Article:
The MICHELIN Guide Hong Kong Macau 2022 revealed a diverse selection of MICHELIN-starred restaurants, where chefs were recognised for expressing flavours of their respective culinary cultures with finesse, originality and creativity.
From Indian, Venezuelan, Singaporean to Korean, these new MICHELIN-starred restaurants pay homage to the gastronomic traditions that the chefs were brought up in, providing a portal into the cultural significance their cuisines represent.
Lucky for us, we can get a taste of these unique, multicultural flavours in our backyard. Here are some of the chefs’ favourite dishes from home—revived and reimagined—that you can try at their restaurants.
Jalebi, a popular sweet snack on the streets of India, is “a dish that unites India.” Made with deep-fried fermented batter in spiral shapes and soaked in sugar syrup, jalebi is crispy on the outside, chewy on the inside, and oozes saffron-infused with every bite.
“Jalebi breaks all the social barriers as it’s loved and enjoyed by everyone, from street dwellers to the royals in their palaces,” shares chef Manav Tuli of one-MICHELIN-starred Chaat. “The simplicity of its ingredients and low cost make it accessible to everyone.”
At Chaat, jalebi is a special item on the Taste of India menu—available only on the first and last Friday of each month—which comes with a condensed-milk-based dip called rabri. Tuli’s version of the jalebi is thin and Rajasthani-style, while the rabri is whipped and light in texture.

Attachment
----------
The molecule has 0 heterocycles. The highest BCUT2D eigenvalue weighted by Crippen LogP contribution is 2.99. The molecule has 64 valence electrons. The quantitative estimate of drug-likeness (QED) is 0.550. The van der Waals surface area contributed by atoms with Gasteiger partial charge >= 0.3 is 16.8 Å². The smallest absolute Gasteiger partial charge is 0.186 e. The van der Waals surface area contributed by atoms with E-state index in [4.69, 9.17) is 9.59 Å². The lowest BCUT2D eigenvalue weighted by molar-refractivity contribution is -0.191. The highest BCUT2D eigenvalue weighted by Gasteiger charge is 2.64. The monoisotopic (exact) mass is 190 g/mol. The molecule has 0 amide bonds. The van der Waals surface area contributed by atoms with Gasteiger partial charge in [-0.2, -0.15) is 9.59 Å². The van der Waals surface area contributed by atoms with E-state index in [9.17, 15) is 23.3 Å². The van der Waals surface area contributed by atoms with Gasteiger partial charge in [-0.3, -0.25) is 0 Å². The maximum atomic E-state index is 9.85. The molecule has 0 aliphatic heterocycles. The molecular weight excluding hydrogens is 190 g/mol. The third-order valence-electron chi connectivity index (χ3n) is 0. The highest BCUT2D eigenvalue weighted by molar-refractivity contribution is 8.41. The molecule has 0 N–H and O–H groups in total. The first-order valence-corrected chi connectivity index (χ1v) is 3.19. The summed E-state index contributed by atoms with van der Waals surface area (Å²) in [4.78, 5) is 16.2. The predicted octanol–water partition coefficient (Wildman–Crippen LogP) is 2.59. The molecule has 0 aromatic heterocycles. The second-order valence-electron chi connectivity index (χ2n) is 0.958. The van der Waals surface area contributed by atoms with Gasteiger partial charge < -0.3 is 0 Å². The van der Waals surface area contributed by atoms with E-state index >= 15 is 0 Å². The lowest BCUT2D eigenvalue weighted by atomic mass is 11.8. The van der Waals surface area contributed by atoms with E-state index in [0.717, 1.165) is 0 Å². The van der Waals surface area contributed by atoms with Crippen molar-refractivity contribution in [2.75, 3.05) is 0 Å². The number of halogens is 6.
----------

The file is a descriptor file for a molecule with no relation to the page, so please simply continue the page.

“My dad always says, ‘If you have a jalebi with rabri, it comes calorie free,” he jokes.
Tuli wants his guests to feel the same sentiment of joy that jalebi brought him and his family. “It's one of the best feelings from one of the most compounded yet simple Indian desserts—a beautiful example of execution evolved through generations of practice and unwavering desire to please people.”
Dish: Atom Bomb Chaat
Describing Atom Bomb Chaat as “the big daddy of Raj Kachori,” Tuli grew up eating this chaat (savoury street snack) in his hometown Bhilai in central India. Five times bigger than a Raj Kachori, Atom Bomb Chaat is a deep-fried shell stuffed with ingredients such as onion, tomato, chickpeas, and all types of crisps, crushed samosa, crushed kachori, and aloo tikki.
As the name suggests, Atom Bomb Chaat is often the biggest dish on the menu. “I would never be able to finish it and my dad would wait for me to give up and help me finish it,” he recalls.
“This dish shows the beauty of India as a country with an abundance of many different cultures. Each bite is different and a dish in itself, just like how the Indian cuisine varies from city to city.”
Tuli’s own take on Atom Bomb Chaat, Raj Kachori has been a signature starter at Chaat since the opening. Rather than splashing chutneys all over the Raj Kachori, Tuli preserves the crispiness of the shell by placing the chutneys on top and around it as garnish. For the fillings, chickpeas are replaced with crispy lentil to add an extra layer of crunch.
“It’s one of the most complex dishes in terms of taste and texture on our menu. It’s a dish that is sweet, salty, sour, umami, spicy, crispy, soft, dry and moist all at the same time. It's an explosion of flavours in the mouth and sharpens one's desire for more food—a perfect way to start your meal at Chaat.”